Let’s talk about hiring expert witnesses. Not only does a paralegal need to know the issues well enough to hire the appropriate expert (with the attorney and client’s blessing, of course), but the paralegal needs to BECOME an expert in order to properly handle what that expert needs to review in order to suffi-ciently prepare for the expert report and/or testimony. I never thought I would learn so much about build-ing codes, shoulder replacements, shipping of oxygen generators on a plane, auto race car construction, and so many more topics!

The stamina – Folks, take your vitamins daily and get your physical fitness in because you are going to need it! Whether you work in a litigation or transactional firm, your brain will be utilized to the max and your emotions will need to be constantly in check, or you will not survive the “biz”.

The heart – We feel for our clients and their legal battles. Sometimes it is more than just legal battles. It is facing the severe injuries they must live with as a result of a tragic accident, the loss of family members, and so many other tragic issues that result in litigation. No matter what side you are on, you have to be compassionate without being emotional. Sometimes, you must be tough enough to stand up against difficult personalities on the opposing side, or even personalities of the attorneys in your own firm!

The soul – This job takes all of your heart and soul. It can change your life, make you more aware of issues you never would have paid attention to before you started working in this career, and maybe even lead you to become an advocate for those who do not know how to navigate the “legal world.”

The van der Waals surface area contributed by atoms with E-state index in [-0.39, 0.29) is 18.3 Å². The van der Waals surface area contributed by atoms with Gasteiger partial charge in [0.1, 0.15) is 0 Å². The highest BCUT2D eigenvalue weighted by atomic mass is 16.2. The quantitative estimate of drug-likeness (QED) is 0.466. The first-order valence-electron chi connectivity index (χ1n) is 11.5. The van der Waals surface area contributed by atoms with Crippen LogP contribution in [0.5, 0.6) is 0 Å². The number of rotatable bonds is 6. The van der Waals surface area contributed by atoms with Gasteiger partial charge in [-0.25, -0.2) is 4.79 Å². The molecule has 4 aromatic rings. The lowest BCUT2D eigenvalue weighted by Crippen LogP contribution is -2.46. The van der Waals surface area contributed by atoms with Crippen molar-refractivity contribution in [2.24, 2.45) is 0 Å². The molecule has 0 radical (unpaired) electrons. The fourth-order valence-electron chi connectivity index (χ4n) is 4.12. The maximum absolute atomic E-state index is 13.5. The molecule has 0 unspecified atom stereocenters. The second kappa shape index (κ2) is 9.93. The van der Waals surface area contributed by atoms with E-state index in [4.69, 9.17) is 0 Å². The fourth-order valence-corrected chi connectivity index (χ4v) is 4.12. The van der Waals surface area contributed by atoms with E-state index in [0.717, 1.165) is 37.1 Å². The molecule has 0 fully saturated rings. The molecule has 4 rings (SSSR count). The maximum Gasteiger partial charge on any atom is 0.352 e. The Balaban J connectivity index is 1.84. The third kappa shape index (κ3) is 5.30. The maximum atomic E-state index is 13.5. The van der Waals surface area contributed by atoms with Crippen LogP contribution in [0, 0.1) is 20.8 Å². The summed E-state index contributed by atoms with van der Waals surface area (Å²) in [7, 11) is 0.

Just remember: always keep an open mind, listen to everything you hear in any meeting with your at-torney, take detailed notes, follow up (and do not wait to be told to follow up), and be diligent until you find answers you need in your case. But most of all, if you remember to keep your feet on the ground and work on every case like it is your first case, you will survive this crazy, amazing and exciting journey as a paralegal.

Shelly Zambo, FRP, is the Vice Chair of the Florida Bar FRP Enrichment Committee and Chair of the Communications Subcommittee. She is the President of SZ Paralegal Services, LLC located in Miami, Florida. Her paralegal career spans over thirty years in Miami for some of the country’s largest law firms. Her background is in civil litigation defense, specializing in personal injury, race car industry/race track matters, resort industry, aviation manufacture defense and complex commercial litigation at the state and federal levels. She is also on the marketing team for Cole, Scott & Kissane, where she has worked (and continues to work) as a paralegal for over twenty years.

This article appeared in the “FRP Times” Issue No. 3- which can be downloaded here: